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What I'm Drinking Now

Winter is ebbing, spring seems not so far away, so it's a good time to sample new wines that might make for further consideration as the year wears on.
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Winter is ebbing, spring seems not so far away, so it's a good time to sample new wines that might make for further consideration as the year wears on.


Joseph Drouhin Vaudon Vaudesir Chablis Grand Cru ($55-$60)--The name "Moulin de Vaudon" comes from the watermill nearby the property, whose limestone-rich Chablis vineyards were abandoned after the phylloxera infestation of the 19th century. But Drouhin has restored them to Grand Cru status, using biodynamic farming methods. I've come to feel you really have to get to Grand Cru level to appreciate the charms of Chablis--so much boring Chablis is made in Burgundy--and yields are kept low. This example has richness while at the same time the flinty, lean backbone that makes Chablis so appealing with shellfish.

Le Volte dell'Ornellaia 2013 ($30-$32)--An IGT wine of Tuscany, this is the lesser label of the great Ornellaia estate but shares much of the DNA in a blend of 50% Merlot, 30% Sangiovese, and 20% Cabernet Sauvignon. The vintage started with shaky weather but a good warm summer followed that ultimately pushed the fruit to ripen well over an entire month in autumn.

The wine was aged for 10 months, partly in barrels used for Ornellaia and partly in cement tanks, so that the fruit was maintained and tannin muted. It does not reach the heights of its illustrious big sister but neither does its price, and I would happily drink this any night of the week with roasted meats or risotto with wild mushrooms.

Donnachiara Irpinia Coda di Volpe 2013 ($9-$15)--This estate is in Montefalcone in Campania, so there's plenty of sun and volcanic soil from Mount Vesuvius to produce a good structure from the Coda di Volpe (tail of the wolf) white varietal, whose virtues are its balance of fruit and acidity, making it a very good choice for shellfish in particular, of a kind you'll find in the restaurants of Naples and the Amalfi Coast.


Matanzas Creek Winery Merlot 2012 ($28)--Ever experimenting but never experimental for the sake of effect, Matanzas Creek always looks at the Sonoma vineyards producing the best grapes and the best clones of those grapes to bring elegance to their wines. Following a near perfect 2012 summer and after several evaluations over a 14-month period, a blend (including just 2.3% Cabernet Sauvignon for tannin) was made and returned to oak for two more months so that the components could rest together. It is a soft and satiny wine just skirting being too high in alcohol, at 14.5%.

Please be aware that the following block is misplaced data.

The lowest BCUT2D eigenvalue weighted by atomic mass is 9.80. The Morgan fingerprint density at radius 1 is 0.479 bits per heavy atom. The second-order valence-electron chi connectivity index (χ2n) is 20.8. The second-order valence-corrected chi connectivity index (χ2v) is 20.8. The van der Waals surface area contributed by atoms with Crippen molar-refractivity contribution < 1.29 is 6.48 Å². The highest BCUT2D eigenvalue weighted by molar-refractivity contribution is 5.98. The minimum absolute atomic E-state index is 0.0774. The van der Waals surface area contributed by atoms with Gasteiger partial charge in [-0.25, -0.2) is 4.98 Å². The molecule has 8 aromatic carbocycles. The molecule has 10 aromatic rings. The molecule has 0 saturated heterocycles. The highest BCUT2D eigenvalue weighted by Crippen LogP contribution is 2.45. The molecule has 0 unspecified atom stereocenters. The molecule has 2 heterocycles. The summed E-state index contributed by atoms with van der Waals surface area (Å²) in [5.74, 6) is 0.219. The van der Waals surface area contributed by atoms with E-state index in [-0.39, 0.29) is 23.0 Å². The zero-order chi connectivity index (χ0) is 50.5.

Tenuta Saint'Antonio Monti Garbi Valpolicella Superiore Ripasso 2012 ($13-$17)--Valpolicella gets a bad rap for being a lightweight red produced in volume, but the ripasso style, which involves keeping the wine in longer contact with the pulp during maceration, really shows what a fine Valpolicella can be. Made from a blend of Corvina, rarely used Corvinone, Rondinella, Croatina, and Osleta varietals, it has unusual complexity because these are indigenous to the Veneto and spend 15 to 18 months in barrel, rounding them off and giving body to the final bottling. What a great bargain this is for a wine of this caliber!

Presqui'le Vineyards Santa Maria Valley Pinot Noir 2013 ($60)--Presqui'le's President Matt Murphy and winemaker Dieter Cronje show that California can make a solid, delicious Pinot Noir without burning alcohol levels--the 2013 bottling comes in at 13.1%--from this 200-acre winery founded in 2007. The vineyards enjoy the cool Central Coast appellation, and all the family's wines are made in small batches, carefully tended so that none takes on that cloying flavor that is the major flaw of so many made-by-the-book Pinot Noirs that seem products of marketing than of good wine making.

Michter's 10 Year Rye ($150)--Along with drinking good wines, I like a nightcap of Scotch, Irish or Bourbon, but I must say I've been impressed by the recent flurry of releases based on rye, which almost disappeared from the market in the '90s. Leading the comeback is Michter's (which had gone bankrupt in 1989), whose Master Distiller Willie Pratt is bringing back next month. I got an advance tasting, and the maturity of the whiskey is essential to appreciate the delicate and not-so-delicate difference between rye and corn-based bourbon. It has an edge and a fine dryness (93 proof) that make you forget all that cheap Canadian rye of the last century. . . . Colonel E.H. Taylor, Jr. Straight Rye ($70) is less than half the price of Michter's and is a Bottled in Bond blend of rye and malted barley, so, while light in color, at 100 proof, it has an engaging briary cut to it and a slight sweetness that may remind you of a single malt Scotch with American breeding. . . . According to spirits expert Fred Minnick, the main reason rye is having a renaissance is that "in 2000 Seagram folded their whiskey operations and sold its Lawrenceburg, Indiana, distillery to Pernod Ricard, which announced it would close it in 2006. (CL Financial purchased it but sold it five years later.) But the distillery The distillery had a couple thousand barrels of rye whiskey leftover with nowhere to go so small brands started popping up, buying the Indiana juice." 2016-02-26-1456498865-3074591-willett.jpg

Willett 4 Year Old Single Barrel Rare Release ($45), at a whopping 110° proof rye, is an Indiana rye. Though the company opened its distillery in 1937 and took until 2012 to produce their first blended whiskey . This rye, which actually has some corn in the mash, is a very smooth whiskey indeed, with a pleasant burn, and faint sweetnesshas a lush, sweet element to it.

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